Residues of fluoroquinolones in marine aquaculture environment of the Pearl River Delta, South China.

Research paper by Xiuting X He, Zhaohui Z Wang, Xiangping X Nie, Yufen Y Yang, Debo D Pan, Anna O W AO Leung, Zhang Z Cheng, Yongtao Y Yang, Kaibin K Li, Kunci K Chen

Indexed on: 02 Sep '11Published on: 02 Sep '11Published in: Environmental Geochemistry and Health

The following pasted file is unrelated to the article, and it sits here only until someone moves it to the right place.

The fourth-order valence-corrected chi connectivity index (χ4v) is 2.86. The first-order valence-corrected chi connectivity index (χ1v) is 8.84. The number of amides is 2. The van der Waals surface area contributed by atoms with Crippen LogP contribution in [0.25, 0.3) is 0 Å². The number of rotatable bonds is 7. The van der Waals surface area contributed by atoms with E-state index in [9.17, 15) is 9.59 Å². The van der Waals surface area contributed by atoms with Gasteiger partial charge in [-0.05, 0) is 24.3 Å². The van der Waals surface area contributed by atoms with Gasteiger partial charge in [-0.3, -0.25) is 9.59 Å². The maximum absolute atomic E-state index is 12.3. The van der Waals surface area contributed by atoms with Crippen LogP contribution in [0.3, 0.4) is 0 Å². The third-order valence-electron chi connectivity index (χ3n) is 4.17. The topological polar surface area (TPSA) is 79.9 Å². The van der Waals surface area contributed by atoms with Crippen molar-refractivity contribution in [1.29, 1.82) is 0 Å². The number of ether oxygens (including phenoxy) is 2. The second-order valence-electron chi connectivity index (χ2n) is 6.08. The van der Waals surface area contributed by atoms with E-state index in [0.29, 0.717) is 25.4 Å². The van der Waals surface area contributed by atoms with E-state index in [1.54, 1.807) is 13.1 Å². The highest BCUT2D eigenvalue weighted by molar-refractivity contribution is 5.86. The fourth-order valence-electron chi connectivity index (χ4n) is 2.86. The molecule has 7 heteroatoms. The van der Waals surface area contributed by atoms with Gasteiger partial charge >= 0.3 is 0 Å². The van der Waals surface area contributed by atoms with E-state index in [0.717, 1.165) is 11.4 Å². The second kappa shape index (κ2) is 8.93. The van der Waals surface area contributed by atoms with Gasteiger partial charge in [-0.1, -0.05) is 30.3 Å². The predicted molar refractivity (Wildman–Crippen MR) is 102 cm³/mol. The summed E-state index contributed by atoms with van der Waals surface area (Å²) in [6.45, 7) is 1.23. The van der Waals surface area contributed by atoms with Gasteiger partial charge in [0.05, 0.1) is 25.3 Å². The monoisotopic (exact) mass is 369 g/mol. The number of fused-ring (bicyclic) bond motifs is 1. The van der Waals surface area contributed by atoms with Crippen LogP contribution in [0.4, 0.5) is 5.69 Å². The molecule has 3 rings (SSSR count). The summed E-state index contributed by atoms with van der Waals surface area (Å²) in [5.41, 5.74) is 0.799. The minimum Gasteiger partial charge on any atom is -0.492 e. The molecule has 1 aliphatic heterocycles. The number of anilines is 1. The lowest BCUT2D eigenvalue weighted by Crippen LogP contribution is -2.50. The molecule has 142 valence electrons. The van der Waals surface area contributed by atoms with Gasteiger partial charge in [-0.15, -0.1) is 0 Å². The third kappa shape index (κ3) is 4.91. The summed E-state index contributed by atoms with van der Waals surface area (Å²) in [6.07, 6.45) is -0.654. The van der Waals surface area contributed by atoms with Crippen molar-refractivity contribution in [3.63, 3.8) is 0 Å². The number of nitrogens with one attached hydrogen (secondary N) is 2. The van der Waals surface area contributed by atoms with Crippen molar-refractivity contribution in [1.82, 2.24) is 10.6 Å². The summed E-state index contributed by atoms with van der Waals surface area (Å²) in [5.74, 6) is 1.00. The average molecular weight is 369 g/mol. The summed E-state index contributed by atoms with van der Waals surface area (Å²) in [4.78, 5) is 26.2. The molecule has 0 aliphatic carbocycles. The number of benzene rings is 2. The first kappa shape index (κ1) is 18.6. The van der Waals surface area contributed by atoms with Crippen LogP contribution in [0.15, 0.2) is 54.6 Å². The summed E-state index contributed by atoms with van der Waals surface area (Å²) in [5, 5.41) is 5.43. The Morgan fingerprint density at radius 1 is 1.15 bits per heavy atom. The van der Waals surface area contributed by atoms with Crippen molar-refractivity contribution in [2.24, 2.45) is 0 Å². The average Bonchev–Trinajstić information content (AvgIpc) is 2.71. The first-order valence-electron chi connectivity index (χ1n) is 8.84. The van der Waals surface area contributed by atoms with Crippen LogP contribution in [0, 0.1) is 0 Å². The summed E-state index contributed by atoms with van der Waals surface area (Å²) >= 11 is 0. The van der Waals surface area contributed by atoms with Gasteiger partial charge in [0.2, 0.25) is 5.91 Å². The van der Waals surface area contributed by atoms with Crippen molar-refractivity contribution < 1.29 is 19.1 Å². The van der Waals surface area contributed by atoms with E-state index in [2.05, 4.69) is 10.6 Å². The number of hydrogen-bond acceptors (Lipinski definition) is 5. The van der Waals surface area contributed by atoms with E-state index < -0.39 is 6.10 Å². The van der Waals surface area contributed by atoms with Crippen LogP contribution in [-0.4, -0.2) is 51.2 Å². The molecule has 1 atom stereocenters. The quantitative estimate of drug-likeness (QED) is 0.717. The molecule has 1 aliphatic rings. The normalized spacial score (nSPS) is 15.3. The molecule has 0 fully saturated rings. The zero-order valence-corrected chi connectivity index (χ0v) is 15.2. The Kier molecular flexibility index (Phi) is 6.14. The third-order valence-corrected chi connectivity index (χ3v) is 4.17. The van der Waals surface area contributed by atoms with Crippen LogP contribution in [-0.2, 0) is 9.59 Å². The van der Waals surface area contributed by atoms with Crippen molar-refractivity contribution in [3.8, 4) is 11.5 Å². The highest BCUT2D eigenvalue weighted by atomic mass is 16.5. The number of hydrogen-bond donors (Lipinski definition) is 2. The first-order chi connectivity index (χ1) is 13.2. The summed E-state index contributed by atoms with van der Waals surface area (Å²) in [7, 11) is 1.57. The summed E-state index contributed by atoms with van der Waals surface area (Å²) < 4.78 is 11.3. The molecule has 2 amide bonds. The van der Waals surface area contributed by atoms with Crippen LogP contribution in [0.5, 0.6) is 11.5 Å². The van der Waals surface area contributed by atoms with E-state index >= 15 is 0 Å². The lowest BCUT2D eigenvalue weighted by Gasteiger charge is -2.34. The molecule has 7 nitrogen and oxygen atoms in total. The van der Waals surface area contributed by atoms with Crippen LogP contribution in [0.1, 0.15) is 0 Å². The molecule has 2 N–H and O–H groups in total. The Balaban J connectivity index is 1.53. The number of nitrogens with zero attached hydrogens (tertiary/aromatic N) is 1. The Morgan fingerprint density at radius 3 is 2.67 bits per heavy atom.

Concentrations and distributions of selected fluoroquinolones (norfloxacin, ciprofloxacin and enrofloxacin) in water, sediments and nine kinds of fish species collected from 6 sites in two marine aquaculture regions of the Pearl River Delta, China, were analyzed by using high-performance liquid chromatography with fluorescence detector (HPLC). The results showed that the concentrations of ciprofloxacin and enrofloxacin were below the limits of quantification (LOQ) in all water samples except for norfloxacin. Norfloxacin and ciprofloxacin concentrations ranged from 1.88 to 11.20 ng g(-1) dry wt, 0.76-2.42 ng g(-1) dry wt in sediments collected from the Dapeng'ao region (sites 1-3) and ranged from 2.31 to 4.75 ng g(-1) dry wt, 1.26-1.76 ng g(-1) dry wt in sediments collected from the Hailing Island region (sites 4-6), respectively. However, no enrofloxacin was found in all sediment samples. The three fluoroquinolones (FQs) were detected in all fish samples, and the concentrations were higher in liver tissues than those in muscle tissues. The levels of norfloxacin were higher than ciprofloxacin and enrofloxacin in both liver and muscle tissues. Among the nine marine fish species, Siganus fuscescens from Hailing Island had a significantly high level of norfloxacin in liver tissue (254.58 ng g(-1) wet wt), followed by Sparus macrocephalus (133.15 ng g(-1) wet wt) from Dapeng'ao, and the lowest value was Lutianus argentimaculatus (5.18 ng g(-1) wet wt) from Hailing Island. The obtained results of FQs in present study do not represent a risk to the human health in Guangdong coastal area, based on the maximum residue limits (MRLs) established by Chinese Government and the acceptable daily intake (ADI) recommended by the Food and Agriculture Organization and World Health Organization (FAO/WHO).